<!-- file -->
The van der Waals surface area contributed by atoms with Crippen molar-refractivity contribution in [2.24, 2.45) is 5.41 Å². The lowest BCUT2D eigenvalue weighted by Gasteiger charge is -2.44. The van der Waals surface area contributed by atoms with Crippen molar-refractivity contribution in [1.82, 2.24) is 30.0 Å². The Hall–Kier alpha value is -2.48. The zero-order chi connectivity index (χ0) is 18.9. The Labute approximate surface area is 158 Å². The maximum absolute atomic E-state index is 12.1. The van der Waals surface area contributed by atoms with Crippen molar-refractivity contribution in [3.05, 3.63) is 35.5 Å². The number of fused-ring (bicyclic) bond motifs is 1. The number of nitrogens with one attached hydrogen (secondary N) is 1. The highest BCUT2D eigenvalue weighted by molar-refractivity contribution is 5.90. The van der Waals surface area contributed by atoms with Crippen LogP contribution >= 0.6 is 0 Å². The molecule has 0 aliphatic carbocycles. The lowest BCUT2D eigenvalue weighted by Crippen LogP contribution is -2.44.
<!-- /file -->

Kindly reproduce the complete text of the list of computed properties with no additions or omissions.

The van der Waals surface area contributed by atoms with Crippen molar-refractivity contribution in [2.24, 2.45) is 5.41 Å². The lowest BCUT2D eigenvalue weighted by Gasteiger charge is -2.44. The van der Waals surface area contributed by atoms with Crippen molar-refractivity contribution in [1.82, 2.24) is 30.0 Å². The Hall–Kier alpha value is -2.48. The zero-order chi connectivity index (χ0) is 18.9. The Labute approximate surface area is 158 Å². The maximum absolute atomic E-state index is 12.1. The van der Waals surface area contributed by atoms with Crippen molar-refractivity contribution in [3.05, 3.63) is 35.5 Å². The number of fused-ring (bicyclic) bond motifs is 1. The number of nitrogens with one attached hydrogen (secondary N) is 1. The highest BCUT2D eigenvalue weighted by molar-refractivity contribution is 5.90. The van der Waals surface area contributed by atoms with Crippen LogP contribution >= 0.6 is 0 Å². The molecule has 0 aliphatic carbocycles. The lowest BCUT2D eigenvalue weighted by Crippen LogP contribution is -2.44.